I remember the most challenging class I took in college, English Literature. I had a hard time in that class because I’m not so good with poetic language. I don’t understand the music, I guess you might say. I remember on the final exam almost laughing out loud when I read the question, “What is the meaning of the rose” in some Shakespearean sonnet? How was I to know? How could anyone other than Shakespeare know? And this is the point we have to grasp when we begin to read The Song of Songs. It is just the reality that the more poetic the language, the more a piece of art makes use of imagery, the more difficult it is to say succinctly what it all means. But that’s not a failure on the part of the poetry. That’s, in fact, its intent. By the use of metaphor and other artistic devices, The Song, like all good poetry, invites us to explore various levels of meaning in a way that can deeply affect us, in different ways, and all at the same time. It’s like those lovers of art who can sit in front of some masterpiece for hours. That is what is required to really “get it.” Perhaps we all need to work on our artistic side a bit more. Maybe an afternoon or evening or a whole day at the art museum is called for as we work through The Song of Songs.

Reading The Song Together

Of course, this does not mean we each get to decide for ourselves what this biblical text, or any other for that matter, really means. It does mean that we’ve got to leave some room for one another to meditate on and explore the main themes that The Song is addressing. We will attempt to identify the meaning of many of the metaphors that are being employed—my English Literature professor would be proud—but then invite you and your spouse, if you are married, and certainly you and your community to explore the various levels of meaning that the imagery invites us to consider. We will probably make a lot of mistakes. We might wonder at times if we’ve gone too far. Or perhaps we’ll sense we aren’t going far enough. In either case, we need to ask ourselves “why?” What’s driving us to see double entendre and sexual imagery everywhere, if it’s not really there? More likely, what’s holding us back form letting ourselves go into the erotic picture that seems to be painted for us—in the Holy Bible of all places?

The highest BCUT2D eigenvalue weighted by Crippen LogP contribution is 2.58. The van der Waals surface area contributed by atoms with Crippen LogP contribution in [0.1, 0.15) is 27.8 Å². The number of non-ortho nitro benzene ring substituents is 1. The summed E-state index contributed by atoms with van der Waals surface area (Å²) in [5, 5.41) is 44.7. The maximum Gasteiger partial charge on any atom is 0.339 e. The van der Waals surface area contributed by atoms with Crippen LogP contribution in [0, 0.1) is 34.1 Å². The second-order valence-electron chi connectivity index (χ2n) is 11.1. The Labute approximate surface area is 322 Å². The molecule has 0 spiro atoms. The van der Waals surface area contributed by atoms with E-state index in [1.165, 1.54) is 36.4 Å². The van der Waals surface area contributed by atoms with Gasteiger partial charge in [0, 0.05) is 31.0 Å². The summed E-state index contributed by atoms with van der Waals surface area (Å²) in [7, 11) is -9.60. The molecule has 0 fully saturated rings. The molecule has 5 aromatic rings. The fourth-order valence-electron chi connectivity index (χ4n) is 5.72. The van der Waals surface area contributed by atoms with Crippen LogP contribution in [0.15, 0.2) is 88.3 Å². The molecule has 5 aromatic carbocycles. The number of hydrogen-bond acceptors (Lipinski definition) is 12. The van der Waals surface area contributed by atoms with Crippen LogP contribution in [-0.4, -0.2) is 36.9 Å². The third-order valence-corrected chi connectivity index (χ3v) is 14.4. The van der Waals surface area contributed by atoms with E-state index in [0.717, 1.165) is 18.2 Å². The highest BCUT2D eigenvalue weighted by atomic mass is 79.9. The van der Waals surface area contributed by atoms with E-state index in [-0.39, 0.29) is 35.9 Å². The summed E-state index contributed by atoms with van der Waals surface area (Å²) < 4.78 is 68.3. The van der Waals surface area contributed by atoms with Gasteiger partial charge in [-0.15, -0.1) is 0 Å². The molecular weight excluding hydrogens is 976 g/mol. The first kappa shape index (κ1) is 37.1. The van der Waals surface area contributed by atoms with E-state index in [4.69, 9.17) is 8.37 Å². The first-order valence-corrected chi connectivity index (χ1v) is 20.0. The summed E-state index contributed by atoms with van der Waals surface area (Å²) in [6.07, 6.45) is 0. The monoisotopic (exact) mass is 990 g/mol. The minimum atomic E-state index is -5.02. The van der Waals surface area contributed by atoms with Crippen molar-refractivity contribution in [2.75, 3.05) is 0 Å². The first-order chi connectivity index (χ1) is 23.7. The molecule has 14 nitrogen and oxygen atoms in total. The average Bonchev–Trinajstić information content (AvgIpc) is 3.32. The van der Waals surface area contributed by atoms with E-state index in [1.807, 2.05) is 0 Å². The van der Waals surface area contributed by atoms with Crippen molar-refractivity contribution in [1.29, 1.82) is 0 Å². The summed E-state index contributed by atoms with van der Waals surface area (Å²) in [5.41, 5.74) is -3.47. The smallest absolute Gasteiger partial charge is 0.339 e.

This can be really uncomfortable. Tense. Awkward. Embarrassing. I get it. Perhaps this is just a subject that is too risky (or too risqué) for you. Join the club. You are not alone. This is true of every single one of us, though in different ways, to be sure. I’m already impressed at the breadth of the material that is related to our sexuality that the Song explores. Issues of beauty and passion , intimacy and abuse, ecstasy and disappointment—its’ all here in these eight chapters. It is very much written for married couples. But it has not at all neglected the non-married among us either. This is very much a community project. As uncomfortable as that may be, it is just not something we can neglect if we are indeed Christians who take the Bible—the whole Bible—seriously.

The Message of The Song

So, as we begin our study of The Song of Songs together, let’s consider together the message of The Song in light of the larger context of the whole Bible. What does The Song with its subject matter contribute to the entire gospel story?

The One Flesh Love

Just looking at verses 2-4, we can draw some initial observations. The Song begins, here in verse 2, with a celebration of the romantic kiss between lovers. The kiss is all the more wonderful as an expression of a love that “is better than wine.” The comparison of this love to wine invites the use of the imagination. And it might help you, as you ponder the comparison, to know that the word love here in verse 2, and in verse 4 where it is also compared to wine, is different than the usual Hebrew word for love found in verse 3 and at the end of verse 4. This word for love does not refer to the more abstract concept of love but to the more concrete act of love, lovemaking we might say.[11]

Yes, that is what The Song is talking about right off the bat. And while we’ve argued against an allegorical approach to The Song, a theological reading of The Song will take us down a similar path. Recall that the New Testament tells us that the “one flesh” relationship between a husband and wife is a profound mystery that “refers to Christ and the church” (Eph 5:32).